Step six – Prepare the plan. This is the step where the rubber meets the road. You list, with great, great specificity exactly the steps you will take to achieve each goal within the plan. In this step you determine the who, what, when, and how of your plan. Who will help you, who will mentor you and hold you accountable to stick to the plan when the going gets tough?  What will you do and when will you do it? When will you review your plan and make adjustments if required? Perhaps most important how will you respond to a failure within the plan?  Remember, always remember, a failure in part of the plan does not make the entire plan a failure. No plan survives real life completely intact. 

Step seven – Implement the plan! It’s amazing how many people do a pretty decent job with the planning process and then never actually put the plan into action. No plan has a chance to succeed until it’s implemented. It’s okay to start slow but it’s vital to start. 

Step eight – Follow-up. This step is critical to the success of any plan. Not just follow up at the end of a plan but follow-up during the entire plan. Review and review some more. Tweak and adjust. Keep your plan alive by changing it as required. It’s not a mistake to admit you forgot something, it’s a mistake to ditch the entire plan because of one or two mistakes. Have your mentor or coach help you review your plan, a good mentor will help you keep it real. 

So that’s it, an 8-step process that can lead to success. 

Successful people plan, they know that even when the plan doesn’t work as designed proper planning always pays dividends. If you truly want success then do what successful people do….plan!

The Perils of Planning – Part One

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No battle plan survives contact with the enemy. – German military strategist Helmuth von Moltke.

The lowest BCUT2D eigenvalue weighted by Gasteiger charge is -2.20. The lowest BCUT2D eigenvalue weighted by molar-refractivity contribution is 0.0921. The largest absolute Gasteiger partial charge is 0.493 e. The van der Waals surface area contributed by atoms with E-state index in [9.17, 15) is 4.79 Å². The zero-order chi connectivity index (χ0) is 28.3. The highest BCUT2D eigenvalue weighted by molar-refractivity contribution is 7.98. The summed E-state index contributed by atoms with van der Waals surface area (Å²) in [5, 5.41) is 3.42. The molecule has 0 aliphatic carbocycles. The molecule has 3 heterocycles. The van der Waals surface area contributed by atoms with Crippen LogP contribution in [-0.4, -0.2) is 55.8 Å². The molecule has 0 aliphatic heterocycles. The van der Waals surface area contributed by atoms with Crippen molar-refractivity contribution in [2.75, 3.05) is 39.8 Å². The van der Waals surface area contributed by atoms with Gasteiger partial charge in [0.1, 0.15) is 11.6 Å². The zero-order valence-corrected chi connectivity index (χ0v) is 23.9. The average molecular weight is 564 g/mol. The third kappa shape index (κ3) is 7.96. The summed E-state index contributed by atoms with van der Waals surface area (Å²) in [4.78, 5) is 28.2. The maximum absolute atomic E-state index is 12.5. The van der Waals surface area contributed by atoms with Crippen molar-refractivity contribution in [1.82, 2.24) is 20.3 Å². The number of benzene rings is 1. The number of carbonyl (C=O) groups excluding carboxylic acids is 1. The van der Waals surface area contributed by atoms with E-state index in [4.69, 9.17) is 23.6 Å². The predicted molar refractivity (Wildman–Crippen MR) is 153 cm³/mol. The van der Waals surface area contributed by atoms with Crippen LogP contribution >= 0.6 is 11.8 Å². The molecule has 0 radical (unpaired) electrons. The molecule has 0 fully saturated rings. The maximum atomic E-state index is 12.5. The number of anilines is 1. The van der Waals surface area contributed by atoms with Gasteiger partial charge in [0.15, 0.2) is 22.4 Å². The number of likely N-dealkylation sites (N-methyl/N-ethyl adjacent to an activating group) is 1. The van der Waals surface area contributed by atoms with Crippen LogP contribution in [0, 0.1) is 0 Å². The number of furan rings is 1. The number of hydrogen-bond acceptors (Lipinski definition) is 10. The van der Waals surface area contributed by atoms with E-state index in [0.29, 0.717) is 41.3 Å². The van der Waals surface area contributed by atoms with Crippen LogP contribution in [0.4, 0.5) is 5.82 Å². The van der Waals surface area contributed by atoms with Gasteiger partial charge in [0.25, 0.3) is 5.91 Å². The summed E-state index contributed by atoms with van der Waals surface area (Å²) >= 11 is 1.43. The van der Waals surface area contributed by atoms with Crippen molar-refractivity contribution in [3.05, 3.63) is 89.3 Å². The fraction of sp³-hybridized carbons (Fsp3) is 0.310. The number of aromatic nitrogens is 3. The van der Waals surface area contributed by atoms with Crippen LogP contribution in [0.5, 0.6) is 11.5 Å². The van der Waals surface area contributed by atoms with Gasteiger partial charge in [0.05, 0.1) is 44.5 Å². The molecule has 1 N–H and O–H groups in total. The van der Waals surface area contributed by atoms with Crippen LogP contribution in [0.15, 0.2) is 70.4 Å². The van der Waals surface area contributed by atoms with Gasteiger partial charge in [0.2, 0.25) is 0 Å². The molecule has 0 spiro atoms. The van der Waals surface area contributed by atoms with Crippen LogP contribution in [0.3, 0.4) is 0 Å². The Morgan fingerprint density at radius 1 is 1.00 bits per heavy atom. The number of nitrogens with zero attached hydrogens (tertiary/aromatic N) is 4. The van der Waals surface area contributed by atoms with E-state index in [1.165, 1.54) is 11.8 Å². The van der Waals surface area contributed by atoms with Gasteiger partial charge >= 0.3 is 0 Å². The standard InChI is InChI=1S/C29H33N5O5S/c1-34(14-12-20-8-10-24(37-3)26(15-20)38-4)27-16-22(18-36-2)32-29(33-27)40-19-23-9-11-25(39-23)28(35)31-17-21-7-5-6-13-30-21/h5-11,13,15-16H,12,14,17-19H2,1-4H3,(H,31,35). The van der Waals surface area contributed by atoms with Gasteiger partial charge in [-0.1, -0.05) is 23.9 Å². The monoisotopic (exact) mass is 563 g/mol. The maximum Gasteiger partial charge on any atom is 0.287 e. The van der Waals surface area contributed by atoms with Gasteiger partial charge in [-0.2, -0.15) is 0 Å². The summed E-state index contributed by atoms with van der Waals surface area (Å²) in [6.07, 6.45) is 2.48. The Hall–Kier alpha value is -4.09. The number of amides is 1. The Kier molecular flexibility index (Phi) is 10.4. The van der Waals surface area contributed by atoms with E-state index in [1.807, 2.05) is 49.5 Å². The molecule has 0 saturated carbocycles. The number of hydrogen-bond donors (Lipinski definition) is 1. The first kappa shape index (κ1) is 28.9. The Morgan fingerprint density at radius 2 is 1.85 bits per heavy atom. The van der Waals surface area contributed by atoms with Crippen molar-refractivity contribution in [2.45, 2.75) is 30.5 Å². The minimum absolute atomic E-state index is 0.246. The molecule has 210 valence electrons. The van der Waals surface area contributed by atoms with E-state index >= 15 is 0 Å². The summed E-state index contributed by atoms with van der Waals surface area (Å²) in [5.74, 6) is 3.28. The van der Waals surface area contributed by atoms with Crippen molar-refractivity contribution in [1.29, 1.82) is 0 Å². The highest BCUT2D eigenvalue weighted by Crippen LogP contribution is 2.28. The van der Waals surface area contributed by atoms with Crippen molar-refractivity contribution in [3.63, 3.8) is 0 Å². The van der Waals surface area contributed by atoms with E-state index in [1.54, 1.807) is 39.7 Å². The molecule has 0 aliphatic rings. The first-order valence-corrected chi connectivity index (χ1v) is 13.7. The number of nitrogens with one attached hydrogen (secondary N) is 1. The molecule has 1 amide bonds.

People tell me all the time that they don’t plan because plans don’t work. They say “stuff” always comes up that keeps them from executing their plan. People interrupt them, things outside of their control go wrong or someone, likely a boss or customer throws a wrench into the plan. All of those things are the enemy of your plan.

As common as I know those things are they are also the very reason everyone needs a plan.

Success comes from planning!

Someone may achieve some level of success without a plan but it’s the kind of success that is nearly impossible to sustain. It’s short-lived because they are not certain how they achieved it and even less certain about how they will maintain it. 

Here’s a fact about planning: while plans often don’t succeed planning almost always does. The thought process that goes into developing a plan is always useful whether the plan succeeds or not…. if the planning process used was a good one. 

Below is the first half of an proven 8-step planning process that can help you find success, whether the plan succeeds or not.

Step one – Determine the “As-Is” or current situation. Before you can get to where you want to go you must know where you are. Many plans fail in this very first step because people don’t always take a realistic look at where they are at. They sugar-coat their issues, they believe they are farther along the path to their goals then they really are. Sometimes they have convinced themselves they are working hard enough to succeed when they are barely working at all. You MUST be brutally honest with yourself in this step, if you fail to develop an accurate picture of where you’re currently at you’ll find it very difficult to chart a course to ultimate success.

Step two – Determine the “Should-Be” or desired situation. This is a highly personal step, in this step you determine what success means to you. Many plans fail because people chase somebody else’s dream. When the inevitable bumps in the road show up we give up because we don’t want the dream in the first place. Don’t determine “a” desired situation, determine “your” desired situation.